A state supreme court says had it not been for one factor, it would have ruled in favor of an employee receiving workers’ comp for an injury that occurred off her employer’s premises. What was that factor?
It’s an all-too-common occurrence in the business world: Schedule pressures cause employees to miss meal breaks.
That’s what happened to Andrea Schrecker who worked in the payment processing department at US Bank Home Mortgages in Owensboro, KY.
As a full-time employee, Schrecker was entitled to a one-hour unpaid lunch break and two 15-minute paid breaks per day. Employees, including Schrecker, regularly left the building to get lunch from fast food restaurants across the street.
On Dec. 31, 2007, one of Schrecker’s co-workers was absent. Schrecker decided to work straight through from 7 a.m. to 1:30 p.m. (6.5 hours), when she signed out for her paid afternoon break to quickly get something to eat from a restaurant across the street.
Schrecker was crossing the street at a point between two intersections where there was no crosswalk. One driver stopped to let Schrecker cross, but another car came along and struck her as she cross the street. Her head struck the car’s windshield.
Following the injury, Schrecker complained of pain in her back, chest, right shoulder, left knee and left calf. She also suffered headaches, depression, memory loss, difficulty concentrating and sleep disturbance. She filed for workers’ comp, and the bank denied the claim.
An administrative law judge concluded Schrecker’s injury occurred while she was within the course and scope of her employment and awarded her medical and income benefits.
The bank appealed to the Workers’ Compensation Board, which upheld the ALJ’s decision based on the personal comfort doctrine.
The Kentucky Court of Appeals upheld the decision, noting Schrecker was injured while on a paid break “seeking refreshment,” and that the bank allowed employees to leave the premises during such breaks.
The bank appealed again, arguing Schrecker’s injury occurred outside the course and scope of her employment.
Always cross at the corner
In reviewing the case, the Kentucky Supreme Court consulted Larson’s Workers’ Compensation Law after determining that no previous case in the state was exactly like Schrecker’s.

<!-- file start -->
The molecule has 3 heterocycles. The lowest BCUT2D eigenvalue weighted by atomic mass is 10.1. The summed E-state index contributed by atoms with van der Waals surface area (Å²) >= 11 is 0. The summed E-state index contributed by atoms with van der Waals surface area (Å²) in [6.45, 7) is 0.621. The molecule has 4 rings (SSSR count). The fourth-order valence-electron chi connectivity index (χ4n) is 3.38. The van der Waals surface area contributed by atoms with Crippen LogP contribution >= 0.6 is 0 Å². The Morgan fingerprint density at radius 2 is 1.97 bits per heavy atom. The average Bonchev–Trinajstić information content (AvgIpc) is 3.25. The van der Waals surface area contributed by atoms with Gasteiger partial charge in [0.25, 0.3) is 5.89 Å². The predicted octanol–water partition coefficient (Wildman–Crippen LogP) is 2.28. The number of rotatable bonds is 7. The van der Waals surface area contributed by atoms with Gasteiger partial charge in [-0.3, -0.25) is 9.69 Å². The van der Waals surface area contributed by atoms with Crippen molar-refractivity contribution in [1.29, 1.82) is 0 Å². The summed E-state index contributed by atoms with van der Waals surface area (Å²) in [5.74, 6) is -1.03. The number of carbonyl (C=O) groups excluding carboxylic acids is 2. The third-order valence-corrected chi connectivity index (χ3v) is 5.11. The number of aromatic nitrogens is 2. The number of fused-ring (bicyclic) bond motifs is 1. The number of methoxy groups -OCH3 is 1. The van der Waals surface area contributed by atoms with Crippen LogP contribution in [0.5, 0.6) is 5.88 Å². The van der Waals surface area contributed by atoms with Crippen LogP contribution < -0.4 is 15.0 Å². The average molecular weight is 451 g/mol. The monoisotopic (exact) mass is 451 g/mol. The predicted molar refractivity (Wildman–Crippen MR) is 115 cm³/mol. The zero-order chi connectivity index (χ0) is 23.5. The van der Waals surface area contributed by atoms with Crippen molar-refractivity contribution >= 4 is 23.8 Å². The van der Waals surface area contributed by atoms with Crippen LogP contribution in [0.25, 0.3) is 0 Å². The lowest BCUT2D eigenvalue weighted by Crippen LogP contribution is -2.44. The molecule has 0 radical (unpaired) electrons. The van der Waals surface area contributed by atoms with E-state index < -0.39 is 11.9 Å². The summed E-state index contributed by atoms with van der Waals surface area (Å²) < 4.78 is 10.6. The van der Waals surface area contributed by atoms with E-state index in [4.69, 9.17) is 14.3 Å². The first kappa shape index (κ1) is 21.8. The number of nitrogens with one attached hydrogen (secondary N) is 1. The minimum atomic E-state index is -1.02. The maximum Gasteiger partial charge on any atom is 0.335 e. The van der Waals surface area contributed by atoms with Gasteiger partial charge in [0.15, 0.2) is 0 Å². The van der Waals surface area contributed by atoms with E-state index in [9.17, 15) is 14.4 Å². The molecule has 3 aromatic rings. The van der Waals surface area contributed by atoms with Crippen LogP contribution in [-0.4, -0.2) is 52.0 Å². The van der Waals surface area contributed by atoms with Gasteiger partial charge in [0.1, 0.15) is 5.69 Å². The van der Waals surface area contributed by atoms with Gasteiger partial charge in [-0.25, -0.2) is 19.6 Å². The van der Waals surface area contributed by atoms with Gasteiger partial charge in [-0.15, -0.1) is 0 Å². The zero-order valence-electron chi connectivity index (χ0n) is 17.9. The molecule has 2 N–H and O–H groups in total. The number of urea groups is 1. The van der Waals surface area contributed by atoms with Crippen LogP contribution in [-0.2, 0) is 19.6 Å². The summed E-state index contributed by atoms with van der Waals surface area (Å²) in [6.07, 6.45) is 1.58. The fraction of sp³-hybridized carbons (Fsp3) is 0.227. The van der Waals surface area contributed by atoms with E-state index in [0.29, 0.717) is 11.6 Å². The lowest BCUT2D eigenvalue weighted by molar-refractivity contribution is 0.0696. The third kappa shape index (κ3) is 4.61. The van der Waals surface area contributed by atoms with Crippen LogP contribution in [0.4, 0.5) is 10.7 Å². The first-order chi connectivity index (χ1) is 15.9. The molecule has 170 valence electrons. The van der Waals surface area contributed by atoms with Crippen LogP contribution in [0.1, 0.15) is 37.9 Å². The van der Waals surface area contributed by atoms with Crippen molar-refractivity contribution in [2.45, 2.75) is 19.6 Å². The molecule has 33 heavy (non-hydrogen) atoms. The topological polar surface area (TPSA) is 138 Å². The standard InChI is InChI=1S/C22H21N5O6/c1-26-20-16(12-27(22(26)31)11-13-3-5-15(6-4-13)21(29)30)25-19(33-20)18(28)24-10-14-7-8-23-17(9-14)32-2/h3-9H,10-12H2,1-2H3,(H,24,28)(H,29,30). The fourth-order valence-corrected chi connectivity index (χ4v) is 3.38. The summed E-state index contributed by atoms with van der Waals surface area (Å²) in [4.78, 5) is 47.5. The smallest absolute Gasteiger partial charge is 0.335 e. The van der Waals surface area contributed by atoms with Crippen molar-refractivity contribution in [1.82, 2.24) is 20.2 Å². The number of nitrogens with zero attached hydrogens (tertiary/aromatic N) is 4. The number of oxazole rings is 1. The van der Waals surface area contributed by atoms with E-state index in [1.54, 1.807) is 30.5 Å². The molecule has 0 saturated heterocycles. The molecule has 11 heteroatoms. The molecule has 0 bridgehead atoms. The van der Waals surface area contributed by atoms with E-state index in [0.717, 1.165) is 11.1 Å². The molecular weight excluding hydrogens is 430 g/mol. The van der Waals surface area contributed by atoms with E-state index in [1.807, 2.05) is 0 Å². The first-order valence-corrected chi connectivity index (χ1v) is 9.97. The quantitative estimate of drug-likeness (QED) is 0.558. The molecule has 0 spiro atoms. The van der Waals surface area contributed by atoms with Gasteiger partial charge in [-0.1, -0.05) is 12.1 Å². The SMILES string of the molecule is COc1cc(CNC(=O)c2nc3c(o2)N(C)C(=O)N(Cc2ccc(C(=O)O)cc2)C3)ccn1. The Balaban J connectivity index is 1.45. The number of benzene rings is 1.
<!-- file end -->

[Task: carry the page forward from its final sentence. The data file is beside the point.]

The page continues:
Larson’s says when it comes to rest breaks, the operative principle is whether the employer retained authority over the employee during the period, even if the worker went off premises.
The court said when it came to determining that in this case, several factors were in Schrecker’s favor:
- The break was relatively short duration
- She was paid, and
- The break was sanctioned by the employer.
Some factors weighed in the bank’s favor:
- She was free to go where she wanted and
- She was free to do whatever she wanted during the break.
“If this were all of the evidence,” the court wrote, “we would likely defer to the ALJ. However, one factor outweighs the others.”
Larson’s also notes if the hazards encountered by the employee while off premises do not flow from employment or aren’t encountered in normal going and coming, the employer isn’t liable.
The court found Schrecker’s decision to cross in the middle of the street where there was no crosswalk “negate[d] any authority US Bank may have had over her.”
Schrecker deviated from normal going and coming by crossing the street between intersections. For that reason, the majority on the Kentucky Supreme Court negated her claim.
Two justices dissented, arguing that the majority inserted fault into the case which was against the spirit of the state’s workers’ comp law. The two justices took into consideration that Schrecker was under time constraints, particularly on Dec. 31 to meet end-of-year deadlines, and that meant the bank maintained control over her during the paid break.
In the majority, the five agreeing justices wrote they didn’t rule Schrecker’s claim wasn’t compensable because she was at fault for her injury. Rather, the justices ruled her claim wasn’t compensable because she deviated from normal coming and going activities, and Larson’s says that requires denial of her claim.
The two dissenting justices leveled a blistering attack on the majority’s opinion, saying it threatened to construe the state’s workers comp law as “a mechanism by which employers can insulate themselves from liability by asserting contributory negligence.”
What do you think about the court’s decision? Let us know in the comments.
(US Bank Home Mortgage v. Andrea Schrecker, Supreme Court of Kentucky, No. 2012-SC-000665-WC, 12/18/14)